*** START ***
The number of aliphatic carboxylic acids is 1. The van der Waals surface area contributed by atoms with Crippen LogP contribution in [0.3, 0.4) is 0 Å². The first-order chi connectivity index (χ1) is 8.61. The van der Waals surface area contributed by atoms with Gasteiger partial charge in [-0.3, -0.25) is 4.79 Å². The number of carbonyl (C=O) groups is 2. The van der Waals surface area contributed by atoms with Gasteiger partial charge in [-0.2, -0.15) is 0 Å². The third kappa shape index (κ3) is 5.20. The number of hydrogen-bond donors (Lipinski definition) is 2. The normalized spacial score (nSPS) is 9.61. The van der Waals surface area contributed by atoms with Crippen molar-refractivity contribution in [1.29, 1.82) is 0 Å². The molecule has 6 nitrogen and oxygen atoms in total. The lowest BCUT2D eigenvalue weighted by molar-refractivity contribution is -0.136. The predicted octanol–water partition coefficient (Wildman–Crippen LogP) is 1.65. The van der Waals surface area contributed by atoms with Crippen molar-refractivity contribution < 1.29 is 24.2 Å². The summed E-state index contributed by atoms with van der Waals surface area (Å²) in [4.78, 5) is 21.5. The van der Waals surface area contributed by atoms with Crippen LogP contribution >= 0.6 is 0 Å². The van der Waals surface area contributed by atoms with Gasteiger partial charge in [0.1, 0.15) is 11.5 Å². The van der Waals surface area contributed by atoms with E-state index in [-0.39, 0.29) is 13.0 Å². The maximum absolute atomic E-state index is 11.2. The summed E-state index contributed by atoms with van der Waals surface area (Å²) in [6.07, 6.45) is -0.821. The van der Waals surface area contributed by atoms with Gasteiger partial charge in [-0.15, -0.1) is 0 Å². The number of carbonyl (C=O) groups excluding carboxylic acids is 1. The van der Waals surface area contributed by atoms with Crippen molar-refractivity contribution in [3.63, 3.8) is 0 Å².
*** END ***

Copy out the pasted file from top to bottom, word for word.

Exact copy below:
The number of aliphatic carboxylic acids is 1. The van der Waals surface area contributed by atoms with Crippen LogP contribution in [0.3, 0.4) is 0 Å². The first-order chi connectivity index (χ1) is 8.61. The van der Waals surface area contributed by atoms with Gasteiger partial charge in [-0.3, -0.25) is 4.79 Å². The number of carbonyl (C=O) groups is 2. The van der Waals surface area contributed by atoms with Gasteiger partial charge in [-0.2, -0.15) is 0 Å². The third kappa shape index (κ3) is 5.20. The number of hydrogen-bond donors (Lipinski definition) is 2. The normalized spacial score (nSPS) is 9.61. The van der Waals surface area contributed by atoms with Crippen molar-refractivity contribution in [1.29, 1.82) is 0 Å². The molecule has 6 nitrogen and oxygen atoms in total. The lowest BCUT2D eigenvalue weighted by molar-refractivity contribution is -0.136. The predicted octanol–water partition coefficient (Wildman–Crippen LogP) is 1.65. The van der Waals surface area contributed by atoms with Crippen molar-refractivity contribution < 1.29 is 24.2 Å². The summed E-state index contributed by atoms with van der Waals surface area (Å²) in [4.78, 5) is 21.5. The van der Waals surface area contributed by atoms with Crippen LogP contribution >= 0.6 is 0 Å². The van der Waals surface area contributed by atoms with Gasteiger partial charge in [0.1, 0.15) is 11.5 Å². The van der Waals surface area contributed by atoms with E-state index in [-0.39, 0.29) is 13.0 Å². The maximum absolute atomic E-state index is 11.2. The summed E-state index contributed by atoms with van der Waals surface area (Å²) in [6.07, 6.45) is -0.821. The van der Waals surface area contributed by atoms with Gasteiger partial charge in [-0.15, -0.1) is 0 Å². The number of carbonyl (C=O) groups excluding carboxylic acids is 1. The van der Waals surface area contributed by atoms with Crippen molar-refractivity contribution in [3.63, 3.8) is 0 Å².